People and Gardens
The Columbus Botanical Garden appointed Martha Miller Lopez, a horticultural professional with more than 35 years’ experience, to executive director on January 4, 2011. The search for a replacement began October 31 when Nicole Sanchez, who directed the Garden for four years, announced her resignation. Lopez, a former interpretive horticulturalist and Southern Gardening Symposium coordinator at Callaway Gardens who recently moved back to the area, was a good fit according to Mark McCollum, president of the board of directors.
The Hau‘oli Mau Loa Foundation has pledged $600,000 to support the Harold L. Lyon Arboretum’s Micropropagation Lab capital improvement project. This project will develop significantly greater lab capacity and enhance the critical rescue and recovery work the Arboretum undertakes to protect and save the most rare of Hawai‘i’s native plants. The Arboretum’s Lab, the only one of its kind in Hawai‘i, is vital in preventing the extinction of native Hawaiian plant species by maintaining plant and seed bank collections, and propagating plants for use in restoration and reintroduction projects.
Cornell Plantations announced the successful protection of a ten-acre addition to the Caroline Pinnacles Natural Area in the Town of Caroline. The addition, which was acquired through a land trade and donation, increases Plantations’ protected lands within the Bald Hill and Caroline Pinnacles Natural Areas to 254 acres. Caroline Pinnacles derives its name from one of the region’s most dramatic examples of a valley slope over-steepened by glaciers, which gouged at the valley-side as they moved back and forth through the White Church Valley over the millennia.
St. Louis-based Emerson has made a generous gift of $3 million toward the renovation of the 28-year-old Ridgway Visitor Center at the Missouri Botanical Garden. The renovations, taking place in several phases beginning in January 2011, will create a world-class gateway that reflects the Garden’s brand and mission and meets the needs of visitors in the 21st century. The transformed Ridgway Visitor Center will allow the Garden to better welcome, orient, and inform its hundreds of thousands of annual visitors, accommodate their physical needs, and enhance their experience of the Garden.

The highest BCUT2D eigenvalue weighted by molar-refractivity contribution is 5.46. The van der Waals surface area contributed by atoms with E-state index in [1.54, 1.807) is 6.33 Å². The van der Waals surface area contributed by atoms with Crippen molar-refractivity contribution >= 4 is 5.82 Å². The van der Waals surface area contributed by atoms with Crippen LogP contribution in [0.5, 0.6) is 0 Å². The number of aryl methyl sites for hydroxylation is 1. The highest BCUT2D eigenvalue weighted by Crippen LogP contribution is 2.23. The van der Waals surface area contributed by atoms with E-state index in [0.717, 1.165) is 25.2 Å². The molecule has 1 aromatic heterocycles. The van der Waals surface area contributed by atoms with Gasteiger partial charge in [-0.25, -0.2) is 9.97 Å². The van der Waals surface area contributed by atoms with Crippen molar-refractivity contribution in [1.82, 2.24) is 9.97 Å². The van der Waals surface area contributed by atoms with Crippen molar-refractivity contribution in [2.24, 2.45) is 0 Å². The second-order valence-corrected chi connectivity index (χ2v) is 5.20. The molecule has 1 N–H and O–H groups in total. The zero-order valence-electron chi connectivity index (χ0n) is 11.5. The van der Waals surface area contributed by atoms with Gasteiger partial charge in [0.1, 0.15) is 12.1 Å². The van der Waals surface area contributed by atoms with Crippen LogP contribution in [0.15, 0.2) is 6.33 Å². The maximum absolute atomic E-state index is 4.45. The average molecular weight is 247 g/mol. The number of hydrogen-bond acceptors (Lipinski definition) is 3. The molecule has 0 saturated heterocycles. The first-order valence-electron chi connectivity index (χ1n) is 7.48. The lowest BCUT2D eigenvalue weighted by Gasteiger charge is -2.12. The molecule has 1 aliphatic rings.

The Chicago Botanic Garden set an all-time attendance record for the second year in a row. In 2010, the Garden generated 904,864 visits, representing a 2 percent increase over 2009, which increased 21 percent in attendance, another record over 2008, when annual attendance reached 737,812 visits. The Chicago Botanic Garden is one of the most visited public gardens in the United States and is a preeminent center for plant conservation science research and education. It is only one of 17 public gardens accredited by the American Association of Museums in recognition of its living collection of 2.4 million plants. The Garden’s membership is comprised of over 50,000 member households, one of the largest memberships of any public garden in the world; members enjoy free parking and unlimited admission 365 days a year. (Photo credit: Chicago Botanic Garden, by Robin Carlson)
Cleveland Botanical Garden recently received a $167,000 grant from the Great Lakes Protection Fund to lead a team that will investigate the environmental and economic potential of taking vacant land in major Great Lakes cities and adapting it to function as “green” infrastructure—green spaces that improve environmental quality. Working with partners from the Northeast Ohio Regional Sewer District, Oberlin College, the US Environmental Protection Agency (EPA), and representatives of 14 Great Lakes cities, the project’s focus will be on reducing the 24 billion gallons of wastewater transmitted annually into Great Lakes waterways.
The Scott Arboretum proudly awards the 2011 Scott Medal and Award to Harold Pellett who is admired and held in high esteem in both academic circles as well as industry groups. Harold Pellett began his career with hands-on experience at the family’s landscape nursery operation. He received his BS, MS, and PhD degrees from Iowa State University and began his academic career as a faculty member of University of Nebraska in from 1964 to 1966. He became a faculty member in horticulture science at the University of Minnesota where he was involved with teaching and research for the remainder of his 38-year academic career.